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REVIEW: Cabaret at Sunderland Empire


Sunderland Empire
Until Saturday 1st February 2020

Music: John Kander
Lyrics: Fred Ebb
Book: Joe Masteroff

Cabaret started life on the stage before it was turned into a major film in the 1970s. There are a few significant changes between the two however, in our opinion, the stage show is much better than film. Indeed, THIS particular production of Cabaret is well worth seeing as it manages to control two central themes, against a background of political upheaval in Germany, without confusing the audience. But Cabaret is much more than that as a consistently remarkable cast put on a real show at the Sunderland Empire.

Not everyone has seen the film. So, let’s start with the story.

The tale begins on New Year’s Eve, in Berlin, as 1930 is turning into 1931.  American author Cliff Bradshaw (Charles Hagerty) has just arrived and he is in need of somewhere to stay in order to write his new book. Lucky for him he bumps into Ernst (Nick Tizzard) at passport control who seems to be smuggling perfume in order to make a bit of money on the side.  Ernst recommends taking lodgings at Fraulein Schneider’s residence. He also suggests that they meet up later at the Kit Kat Klub. Schneider (Anita Harris) offers him a room and Cliff quickly meets up with the other characters at the house including fruit seller Herr Schultz (James Paterson) and Fraulein Kost (Basienka Blake) who seems to have lots of sailors popping by.  

The Kit Kat Club may a dark, bawdy and shameless venue which aims to entertain. Emcee, performed by the enigmatic John Partridge, leads the opening number Wilkommen and he is supported by a very tight dancing ensemble. In fact, the clubs scenes all benefit from, at times sensual, but always very dramatic, dance and catchy memorable songs. The Emcee really cuts it by breaking the 4th wall with the Sunderland crowd on occasion, but not too much. Adding to the ambience is a live band, under musical director Phil Cornwell, sat behind in raised position who did not put a note wrong all night.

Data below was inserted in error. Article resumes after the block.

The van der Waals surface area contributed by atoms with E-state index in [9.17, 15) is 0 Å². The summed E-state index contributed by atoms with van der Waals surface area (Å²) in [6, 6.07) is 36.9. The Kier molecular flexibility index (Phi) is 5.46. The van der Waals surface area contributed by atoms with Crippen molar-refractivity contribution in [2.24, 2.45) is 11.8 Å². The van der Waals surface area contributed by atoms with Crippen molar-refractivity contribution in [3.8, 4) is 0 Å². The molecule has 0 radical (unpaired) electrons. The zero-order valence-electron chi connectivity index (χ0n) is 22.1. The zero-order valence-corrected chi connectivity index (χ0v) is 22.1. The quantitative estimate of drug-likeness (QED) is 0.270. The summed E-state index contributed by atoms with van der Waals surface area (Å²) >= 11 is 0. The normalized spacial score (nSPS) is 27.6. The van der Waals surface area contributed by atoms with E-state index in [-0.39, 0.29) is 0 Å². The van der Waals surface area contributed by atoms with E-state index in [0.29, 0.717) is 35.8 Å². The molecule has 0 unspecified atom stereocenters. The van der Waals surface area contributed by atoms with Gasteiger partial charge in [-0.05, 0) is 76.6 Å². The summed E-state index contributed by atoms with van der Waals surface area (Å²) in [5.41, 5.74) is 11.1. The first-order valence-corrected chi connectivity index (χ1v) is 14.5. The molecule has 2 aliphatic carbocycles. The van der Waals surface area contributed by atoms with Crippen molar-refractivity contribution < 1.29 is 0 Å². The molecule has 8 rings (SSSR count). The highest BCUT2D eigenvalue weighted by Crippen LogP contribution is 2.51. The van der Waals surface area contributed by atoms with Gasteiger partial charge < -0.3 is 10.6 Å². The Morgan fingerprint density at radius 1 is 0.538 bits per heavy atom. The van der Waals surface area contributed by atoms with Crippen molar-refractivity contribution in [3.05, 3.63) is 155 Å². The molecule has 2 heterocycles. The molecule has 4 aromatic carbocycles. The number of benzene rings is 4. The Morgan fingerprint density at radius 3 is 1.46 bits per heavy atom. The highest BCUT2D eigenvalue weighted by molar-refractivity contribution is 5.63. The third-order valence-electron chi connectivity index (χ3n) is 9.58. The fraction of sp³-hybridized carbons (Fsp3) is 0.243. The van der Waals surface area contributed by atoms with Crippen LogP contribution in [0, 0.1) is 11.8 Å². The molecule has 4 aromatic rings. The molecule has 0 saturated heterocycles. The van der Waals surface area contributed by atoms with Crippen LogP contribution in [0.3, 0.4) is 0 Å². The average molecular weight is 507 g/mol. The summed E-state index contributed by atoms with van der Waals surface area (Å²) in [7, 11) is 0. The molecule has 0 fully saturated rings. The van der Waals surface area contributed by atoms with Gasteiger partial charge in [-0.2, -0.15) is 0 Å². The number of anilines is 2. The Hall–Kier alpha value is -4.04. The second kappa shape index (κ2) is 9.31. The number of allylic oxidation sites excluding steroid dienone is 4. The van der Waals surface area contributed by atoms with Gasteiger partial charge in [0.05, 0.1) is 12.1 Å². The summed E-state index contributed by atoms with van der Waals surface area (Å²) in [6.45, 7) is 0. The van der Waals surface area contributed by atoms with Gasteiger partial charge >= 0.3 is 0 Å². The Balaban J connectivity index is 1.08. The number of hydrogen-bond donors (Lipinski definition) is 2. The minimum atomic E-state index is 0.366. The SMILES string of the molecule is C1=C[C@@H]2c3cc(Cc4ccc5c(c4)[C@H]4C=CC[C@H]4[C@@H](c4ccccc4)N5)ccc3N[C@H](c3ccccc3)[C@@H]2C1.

It is at the club that Cliff meets English entertainer Sally Bowles (Kara Lily Hayworth) who is sacked and decides to move in with Cliff. The story then looks at this couples relationship whilst, at the same time, moving the action back to the club to see the bigger picture, including the political turmoil of German in the early 1930s.

Cabaret’s design helps to set the atmosphere. Lighting (Tim Oliver) picks out action but also keeps some stuff deliberately in the shadows.  Sound (Dan Samson) too is sometimes changed to reflect the setting/venue. Having some of the set pushed on meant its arrival was sometimes choreographed (Javier De Frutos) into the action too.

The Fraulein Schneider lodging house scenes felt more separate from the club scenes and that clarity helped make this a better experience than the much-loved movie in my opinion. The issues around Fraulein Schneider were well captured and Anita Harris has a stunning voice. Charles Hagerty’s Cliff Bradshaw seemed less pathetic and naive than in the movie too. Likewise, Kara Lily Haworth’s Sally captured the free spirit of the time. James Paterson conveys the confidence that everything will be alright as the Jewish Herr Schultz, despite the various warning signs.

There is some nudity in the show, but it is not on stage for an excessive time.  Indeed, used to make a statement at the end.

The undercurrent of impending political change is not laboured but hangs in the air from the start.  The sequence of historical events flows organically across the piece. The later stages of the show are less of a shock as the political themes overlap with the residents of Fraulein Schneider’s house.

Cabaret is well worth seeing. It has plenty to offer as a piece of theatre. There is no ‘mega mix’ to get everyone standing at the end (unlike a lot of modern musicals) but Sunderland still gave it a well-deserved standing ovation.  The ensemble worked so hard to entertain in this five- star performance.

Review by Stephen Oliver
Photos: The Other Richard

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NB: Officially the show is marketed as “Recommended 13yrs+ Please note this show contains nudity, strong language and adult themes.” Yes, there is both male and female nudity. Parents will know best if it is suitable for their children.

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